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By Rev. Chris Brouillard-Coyle

On March 28, vigils were held around the province protesting the closure and lack of funding for safe injection sites.

This action coincided with recent updates on the Government of Canada’s website about the overdose crisis which acknowledges that “the opioid crisis is a national public health crisis that continues to devastate individuals, families, and communities.” (see

A bilateral agreement was signed between the Federal Government and the Ontario Provincial Government that includes significant funding.

This commitment is based on the understanding that: “Providing people dealing with problematic substance use with access to treatment in their own communities ultimately helps people who use drugs to live healthier lives. Supporting harm reduction measures is an integral part of the Government of Canada’s strategy to addressing the opioid crisis.”

Safe injection sites are a harm reduction option that are proven to be a valuable resource for not only those who are struggling with substance use disorders, but also the wider community. Safe injection sites provide safe spaces for drug consumption which take users off the streets, allows for monitoring to reduce the potential for overdose, and helps keep the neighbourhood free of needles which are safely disposed of on site.

Given these sites include important resources and supports, they can also help reduce incidents involving police and paramedics and can encourage treatment. There are significant benefits to safe injection sites, not the least of which is that these sites can be literally life saving, and yet these spaces continue to be challenged by neighbourhoods, communities, and leaders.

March 28 also happened to be Maundy Thursday, the day we remember when Jesus celebrated the Last Supper with his disciples. When we read John’s version of this moment, we are reminded that Jesus took off his outer robe, tied a towel around himself, and washed the feet of those he knew would abandon, deny, and betray him. There is no indication that Jesus paused to determine who was worthy of this act of love. He washed feet to give his friends a share with him and to challenge them to love as he loved.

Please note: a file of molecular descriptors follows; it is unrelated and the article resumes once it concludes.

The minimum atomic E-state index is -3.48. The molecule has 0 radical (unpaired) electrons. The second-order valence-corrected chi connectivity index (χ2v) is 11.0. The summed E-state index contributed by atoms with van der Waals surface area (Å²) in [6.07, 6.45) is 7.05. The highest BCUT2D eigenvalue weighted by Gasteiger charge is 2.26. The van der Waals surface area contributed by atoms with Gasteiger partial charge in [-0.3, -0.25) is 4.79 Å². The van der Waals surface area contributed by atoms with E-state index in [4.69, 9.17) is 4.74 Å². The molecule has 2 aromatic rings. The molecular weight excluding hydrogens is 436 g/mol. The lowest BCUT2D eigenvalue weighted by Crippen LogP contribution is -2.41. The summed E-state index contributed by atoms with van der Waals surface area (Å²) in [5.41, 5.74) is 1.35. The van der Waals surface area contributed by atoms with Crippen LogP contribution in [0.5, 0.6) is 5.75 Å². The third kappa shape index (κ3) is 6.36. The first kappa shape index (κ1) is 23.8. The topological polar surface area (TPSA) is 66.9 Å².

What would it look like for us to embrace that story in relation to those who are suffering from substance use disorder? Can we look past the social attitudes that make it somehow acceptable to assume the worst about these individuals and abandon them to their addiction? To what extent might our efforts to respect the dignity of those struggling with substance use disorder enable us to see each person as a beloved child of God, sitting at the table when Jesus washed feet? How might recognizing Christ in the persons of those dealing with addictions challenge and inspire us to advocate for life saving health care?

We acknowledge that the Greatest Commandment is to love God with all our heart, mind, soul, and body and love our neighbours as ourselves. Can we admit that we wouldn’t want to be abandoned because of perceived choices we make that impact our health and wellbeing? How does that admission challenge us to love our neighbours even though there may be those who want to judge them believing their addiction to be some flaw in their character? What more can we do to love as Jesus loved, those neighbours whose addictions continue to challenge them and the communities in which they live?

We might want to start by examining our own prejudices and assumptions. Education is important. It is easy to get trained about and access to naloxone, a life-saving resource when overdoses happen. Consider writing the government, ensuring that funding gets to safe injection sites to better support the health and wellbeing of those struggling with addictions. Watch for announcements about other opportunities to advocate on behalf of vulnerable people.

We are called to love our neighbour as ourselves modeled after the love of Jesus who washed feet. How willing are we to humble ourselves and, metaphorically, wash the feet of those who are imperfect? How willing are we to love so fully that we find ourselves having a share with one another? How willing are we to be uncomfortable for the sake of the Kingdom?

Rev. Chris Brouillard-Coyle is a co-chair of SEJH and a co-chair of Justice League of Huron.


Hours after this article was submitted for the paper, a friend and colleague reached out for prayers. He had been called to the hospital after a young man whom he has known for nearly a decade was found overdosed. The man had been alone in that state for so long, his body temperature was 23 when he arrived at the hospital. He was brain dead and his mom wanted prayers as they were taking him off life support. Sadly, he wanted a better life. He had tried to deal with his addiction numerous times but without proper support to address the trauma and pain from which he was self medicating, he eventually lost to the power of addiction. Perhaps the only grace in this story is knowing that he is now surrounded by the love he needs for true healing. My friend noted that his eyes closed during the Lord's Prayers, a sign of peace at last.